Reference: Soc Neurosci Abst 2000; Vol. 26 (1), 32.


A.R. Koudinov1,2; T.T. Berezov1; N.V. Koudinova1,2*

1. Russian Acad Med Sci, Nat Mental Health Res Ctr, Inst Biomed Chem, Timoshenko 38-27, Moscow 121359, Russian Federation

2. Neurobiol and Biol Regulation, Weizmann Institute, Rehovot 76100, Israel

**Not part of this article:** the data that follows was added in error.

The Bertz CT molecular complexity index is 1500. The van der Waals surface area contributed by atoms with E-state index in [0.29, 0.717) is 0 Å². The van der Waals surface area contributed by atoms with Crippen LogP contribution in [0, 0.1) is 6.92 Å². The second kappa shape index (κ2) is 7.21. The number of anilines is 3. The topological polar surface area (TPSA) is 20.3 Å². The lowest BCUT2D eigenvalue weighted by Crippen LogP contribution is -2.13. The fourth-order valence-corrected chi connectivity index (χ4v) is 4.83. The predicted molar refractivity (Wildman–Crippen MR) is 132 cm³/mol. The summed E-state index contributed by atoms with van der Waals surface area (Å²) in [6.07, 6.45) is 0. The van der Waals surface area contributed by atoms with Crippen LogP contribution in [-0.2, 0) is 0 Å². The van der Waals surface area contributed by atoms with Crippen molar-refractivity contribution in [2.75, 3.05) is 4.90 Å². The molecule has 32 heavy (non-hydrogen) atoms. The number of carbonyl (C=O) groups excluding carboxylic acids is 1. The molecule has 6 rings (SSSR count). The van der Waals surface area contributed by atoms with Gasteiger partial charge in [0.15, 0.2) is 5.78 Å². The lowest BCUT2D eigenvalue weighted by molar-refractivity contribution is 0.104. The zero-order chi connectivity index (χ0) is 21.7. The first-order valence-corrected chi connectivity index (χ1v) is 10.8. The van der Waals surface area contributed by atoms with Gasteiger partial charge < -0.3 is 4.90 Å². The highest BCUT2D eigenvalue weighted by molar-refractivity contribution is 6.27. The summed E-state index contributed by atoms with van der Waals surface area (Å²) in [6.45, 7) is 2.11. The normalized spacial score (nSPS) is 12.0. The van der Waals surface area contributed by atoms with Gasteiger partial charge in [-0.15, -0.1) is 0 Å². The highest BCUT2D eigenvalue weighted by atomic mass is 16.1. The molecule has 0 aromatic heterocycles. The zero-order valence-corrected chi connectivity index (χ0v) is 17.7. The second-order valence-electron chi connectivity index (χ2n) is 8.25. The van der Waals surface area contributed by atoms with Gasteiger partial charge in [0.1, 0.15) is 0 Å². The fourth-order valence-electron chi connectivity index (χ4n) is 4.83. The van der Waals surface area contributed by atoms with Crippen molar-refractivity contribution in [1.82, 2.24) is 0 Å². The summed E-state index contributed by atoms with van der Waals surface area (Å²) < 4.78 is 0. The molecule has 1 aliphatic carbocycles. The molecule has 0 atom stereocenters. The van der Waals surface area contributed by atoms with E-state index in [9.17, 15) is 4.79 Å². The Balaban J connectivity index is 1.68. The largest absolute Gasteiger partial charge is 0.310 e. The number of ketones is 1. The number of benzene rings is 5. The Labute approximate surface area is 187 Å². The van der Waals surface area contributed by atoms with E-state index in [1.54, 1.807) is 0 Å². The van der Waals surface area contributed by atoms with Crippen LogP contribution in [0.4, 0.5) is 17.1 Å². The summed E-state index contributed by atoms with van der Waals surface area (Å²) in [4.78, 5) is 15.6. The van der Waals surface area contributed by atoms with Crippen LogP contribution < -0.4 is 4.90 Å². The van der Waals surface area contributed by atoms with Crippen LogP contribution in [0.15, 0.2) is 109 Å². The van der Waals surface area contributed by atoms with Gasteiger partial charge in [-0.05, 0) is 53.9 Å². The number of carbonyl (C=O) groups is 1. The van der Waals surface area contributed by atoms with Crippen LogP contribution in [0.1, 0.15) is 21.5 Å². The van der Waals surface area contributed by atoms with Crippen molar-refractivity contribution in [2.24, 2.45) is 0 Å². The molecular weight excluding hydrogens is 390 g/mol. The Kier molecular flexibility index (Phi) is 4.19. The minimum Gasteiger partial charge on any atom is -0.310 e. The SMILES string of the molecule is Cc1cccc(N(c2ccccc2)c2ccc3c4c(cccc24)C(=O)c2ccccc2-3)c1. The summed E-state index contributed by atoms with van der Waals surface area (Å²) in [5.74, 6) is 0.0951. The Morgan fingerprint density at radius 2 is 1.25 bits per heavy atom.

The role of hippocampus (Hip) in human and non-human primate learning and memory (L/M) has been well documented; it is credited with underlying the function of explicit memory, associated with awareness and intention to recall. As the primate Hip encodes conscious memories of faces, places and events, the rodent Hip encodes cognitive spatial information and is essential for L/M in rodents. Several characteristics of the Hip make it an ideal brain region for studying cellular and molecular mechanisms of L/M. First, Hip is easily identified and dissected out from the brain of rat and mice at any age. Serial slices can be prepared from a single Hip and each slice is very similar to the next one. Owing to the laminar structure of the Hip, electrodes can be highly replicable placed in selected areas of the slice and specific pathways can be stimulated for population spike and/or excitatory postsynaptic potential recording. Furthermore, LTP has been studied in more detail in the Hip than in any other brain region. In addition, the slices can be maintained in good physiological condition for many hours, allowing in vitro pharm modulation of the physiology and/or metabolic labeling with any probe. These points explain why hippocampal slice is an excellent system for the ex-vivo studies of neurological diseases. We thus far successfully used this technology to elucidate i) neuronal plasticity deficit in Alzheimer's transgenic mice, ii) the modulation of brain lipids by amyloid b and dietary cholesterol (Soc Neurosci Abst 1999;25:1859; Soc Neurosci Abst 1999;25:1860), and iii) the role of lipid peroxidation in epileptogenesis (ENS2001 abstract vol.).

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